| Right foot forward | 7-minute read
With Modi, Nepal's leadership has struck an underlying rapport, built on healthy mutual respect that should work to the advantage of both countries, if it continues uninterrupted.
The article is jointly authored by Atul K Thakur, a New Delhi-based columnist and Kamal Dev Bhattarai, a Kathmandu-based journalist and political analyst.
The article is jointly authored by Madhukar SJB Rana, former finance minister of Nepal, and Atul K Thakur, a New Delhi-based columnist.
| Musings from afar | 4-minute read
Kathmandu has repeatedly indicated that it wants to maintain a balance between India and China.
Neither a call from new Delhi nor a warm welcome from Kathmandu is enough to strengthen the already strained bilateral relationship.
India is no longer being seen as an ally that keeps its words and implements things on ground.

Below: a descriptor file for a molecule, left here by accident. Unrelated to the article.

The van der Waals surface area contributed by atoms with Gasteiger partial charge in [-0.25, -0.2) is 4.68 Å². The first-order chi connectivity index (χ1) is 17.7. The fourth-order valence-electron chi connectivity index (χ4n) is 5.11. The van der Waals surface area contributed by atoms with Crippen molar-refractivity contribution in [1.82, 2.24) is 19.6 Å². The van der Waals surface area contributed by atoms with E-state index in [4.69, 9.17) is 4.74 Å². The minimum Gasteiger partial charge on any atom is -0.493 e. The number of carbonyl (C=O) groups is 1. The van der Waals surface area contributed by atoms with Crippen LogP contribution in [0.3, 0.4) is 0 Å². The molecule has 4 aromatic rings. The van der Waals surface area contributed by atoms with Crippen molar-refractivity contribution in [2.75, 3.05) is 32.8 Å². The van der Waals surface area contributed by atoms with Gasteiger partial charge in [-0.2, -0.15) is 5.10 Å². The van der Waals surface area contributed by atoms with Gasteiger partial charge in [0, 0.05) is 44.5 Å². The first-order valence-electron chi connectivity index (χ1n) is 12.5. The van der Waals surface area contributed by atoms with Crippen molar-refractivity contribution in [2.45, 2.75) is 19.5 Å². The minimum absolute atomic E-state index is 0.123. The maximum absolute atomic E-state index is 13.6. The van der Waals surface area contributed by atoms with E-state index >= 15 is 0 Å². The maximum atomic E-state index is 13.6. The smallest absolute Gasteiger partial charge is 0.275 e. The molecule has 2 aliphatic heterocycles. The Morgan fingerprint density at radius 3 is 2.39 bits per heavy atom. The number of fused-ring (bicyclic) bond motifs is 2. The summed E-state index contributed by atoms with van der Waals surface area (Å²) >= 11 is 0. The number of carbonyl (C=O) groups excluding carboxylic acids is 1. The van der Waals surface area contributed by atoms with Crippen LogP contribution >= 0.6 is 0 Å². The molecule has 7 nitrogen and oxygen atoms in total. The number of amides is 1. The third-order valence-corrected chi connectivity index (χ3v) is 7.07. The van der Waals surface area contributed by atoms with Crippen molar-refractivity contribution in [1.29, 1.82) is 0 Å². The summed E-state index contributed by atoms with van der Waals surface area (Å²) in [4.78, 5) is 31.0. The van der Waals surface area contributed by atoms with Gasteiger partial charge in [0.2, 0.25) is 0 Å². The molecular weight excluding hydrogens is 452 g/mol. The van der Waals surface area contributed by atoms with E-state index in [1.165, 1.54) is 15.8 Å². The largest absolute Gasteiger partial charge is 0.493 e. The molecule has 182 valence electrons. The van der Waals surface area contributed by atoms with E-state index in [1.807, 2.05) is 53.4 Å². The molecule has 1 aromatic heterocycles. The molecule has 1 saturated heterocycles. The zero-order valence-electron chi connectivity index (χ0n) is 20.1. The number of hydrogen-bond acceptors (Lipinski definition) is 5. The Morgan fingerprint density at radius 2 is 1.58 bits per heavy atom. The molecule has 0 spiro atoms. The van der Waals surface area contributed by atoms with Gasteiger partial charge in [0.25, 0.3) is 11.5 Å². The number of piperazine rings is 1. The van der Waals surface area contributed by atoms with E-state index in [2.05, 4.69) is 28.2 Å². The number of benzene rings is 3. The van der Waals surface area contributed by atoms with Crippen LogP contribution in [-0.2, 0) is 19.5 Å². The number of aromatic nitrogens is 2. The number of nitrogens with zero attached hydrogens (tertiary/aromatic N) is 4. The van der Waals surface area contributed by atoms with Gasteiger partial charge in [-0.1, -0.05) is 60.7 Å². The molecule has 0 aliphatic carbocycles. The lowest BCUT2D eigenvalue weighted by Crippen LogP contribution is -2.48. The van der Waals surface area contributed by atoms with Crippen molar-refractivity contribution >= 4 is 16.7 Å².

The ongoing two-day visit comes on the heels of Nepal PM KP Oli's India visit in April.
By choosing ‘shared religion’ to strengthen New Delhi’s relations with Kathmandu, the Indian prime minister has done more harm than good.
The prime minister will be on a temple run in the neighbouring country on May 11, a day ahead of polling in the southern state.
Kathmandu has used the Beijing card against us for decades irrespective of which political party has been in power.